Dental Education Lecture: Baby Tooth Nerve Therapy
We have talked about root canal therapy for adult teeth. Once the nerve (green) gets infected (red), no matter how small (Fig.2) or large (Fig.3), we need to remove all of the nerve and finish root canal filling (brown, 1, Fig.4), build-up (a form of filling, gray, 2) and crown (white, 3). Since we need to keep an adult tooth as long as possible, we need a complete treatment, like root canal therapy. After it, the root tip infection (red circle in Fig.3) resolves by itself (empty circle in Fig.4).
Compared to an adult molar (Fig.1), a baby molar is not only smaller ( Fig.5), but also there is a developing adult tooth (blue) underneath root branching area. When nerve infection is limited (red, Fig.6), the dentist tries to remove nerve tissue from chamber above the arrowheads as much as possible, places a filling material (gray, Fig.8) and puts a stainless steel crown (SSC, black layer) for protection. SSC is a temporary crown, since the baby tooth is going to fall out in due time. If you want to see what a stainless steel crown looks like, please go to check Fig.4 of Toothbrush for Kids lecture for SSC.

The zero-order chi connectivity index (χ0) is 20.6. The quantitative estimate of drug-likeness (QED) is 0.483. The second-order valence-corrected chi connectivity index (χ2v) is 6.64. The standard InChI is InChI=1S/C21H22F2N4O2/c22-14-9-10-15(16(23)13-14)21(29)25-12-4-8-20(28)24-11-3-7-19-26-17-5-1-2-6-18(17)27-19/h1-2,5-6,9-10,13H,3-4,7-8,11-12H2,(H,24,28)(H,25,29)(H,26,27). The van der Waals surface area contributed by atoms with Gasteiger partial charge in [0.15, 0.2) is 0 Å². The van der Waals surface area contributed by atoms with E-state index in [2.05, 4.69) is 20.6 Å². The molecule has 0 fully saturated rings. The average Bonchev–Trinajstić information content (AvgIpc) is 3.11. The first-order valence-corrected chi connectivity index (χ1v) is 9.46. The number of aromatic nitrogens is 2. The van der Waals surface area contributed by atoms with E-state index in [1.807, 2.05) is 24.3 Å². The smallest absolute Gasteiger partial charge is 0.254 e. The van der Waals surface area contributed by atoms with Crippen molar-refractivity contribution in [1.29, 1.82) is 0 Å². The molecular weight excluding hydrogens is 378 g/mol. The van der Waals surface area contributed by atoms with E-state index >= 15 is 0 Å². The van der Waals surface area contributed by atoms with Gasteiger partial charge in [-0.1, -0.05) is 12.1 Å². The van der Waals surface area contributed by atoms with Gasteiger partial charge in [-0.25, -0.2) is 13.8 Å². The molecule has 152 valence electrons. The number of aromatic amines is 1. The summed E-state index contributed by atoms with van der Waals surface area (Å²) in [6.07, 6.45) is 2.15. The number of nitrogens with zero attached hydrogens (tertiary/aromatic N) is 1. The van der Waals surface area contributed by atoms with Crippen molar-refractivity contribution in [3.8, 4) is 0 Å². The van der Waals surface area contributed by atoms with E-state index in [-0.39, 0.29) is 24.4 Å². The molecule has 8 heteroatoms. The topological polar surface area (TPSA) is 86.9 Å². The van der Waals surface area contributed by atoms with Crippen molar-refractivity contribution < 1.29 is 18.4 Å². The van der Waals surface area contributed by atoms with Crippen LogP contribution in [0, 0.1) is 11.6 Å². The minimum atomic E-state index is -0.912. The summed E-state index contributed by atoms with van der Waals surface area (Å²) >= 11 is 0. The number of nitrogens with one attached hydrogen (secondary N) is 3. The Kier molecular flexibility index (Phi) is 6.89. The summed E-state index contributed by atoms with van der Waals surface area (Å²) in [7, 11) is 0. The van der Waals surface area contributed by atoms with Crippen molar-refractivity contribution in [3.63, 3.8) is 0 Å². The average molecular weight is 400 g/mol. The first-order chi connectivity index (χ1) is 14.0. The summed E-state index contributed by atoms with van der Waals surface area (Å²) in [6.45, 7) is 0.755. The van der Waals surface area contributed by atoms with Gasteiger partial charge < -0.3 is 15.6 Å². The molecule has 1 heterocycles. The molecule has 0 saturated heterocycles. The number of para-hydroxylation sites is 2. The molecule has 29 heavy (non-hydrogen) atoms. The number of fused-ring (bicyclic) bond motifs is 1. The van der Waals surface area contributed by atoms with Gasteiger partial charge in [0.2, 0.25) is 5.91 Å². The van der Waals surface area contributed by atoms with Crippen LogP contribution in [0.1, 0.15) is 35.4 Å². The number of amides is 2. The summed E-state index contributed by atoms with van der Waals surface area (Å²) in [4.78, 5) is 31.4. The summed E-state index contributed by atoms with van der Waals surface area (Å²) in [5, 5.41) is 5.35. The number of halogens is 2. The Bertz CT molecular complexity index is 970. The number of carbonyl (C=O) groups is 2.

Sometimes baby tooth nerve infection is quite extensive (red, Fig.7). The infection extends outside the root tip (small red circle) and root branching area (large red circle). Since the infection is pretty close to the developing adult tooth and it is not good for the latter, we tend to like to extract the tooth and place a space maintenance. If your child is very co-operative, the doctor may take time to do baby tooth root canal: removing all of nerve tissue, doing root canal filling (brown), regular filling (gray) and SSC (black layer, Fig.9). After complete treatment, infection resolves by itself in root tip (empty small circle) and root branching area (empty large circle). We should follow up closely after treatment, since the infection may recur. Anyway, children should go to dental office for exam on a regular basis so that there is a chance that we can find small cavities and fill them before causing nerve infection. In contrast, cavities (black) are quite large in Fig.6 and 7 as well as in Fig.2 and 3.
Xin Wei, DDS, PhD, MS 1st edition 02/15/2009, last revision 02/16/2009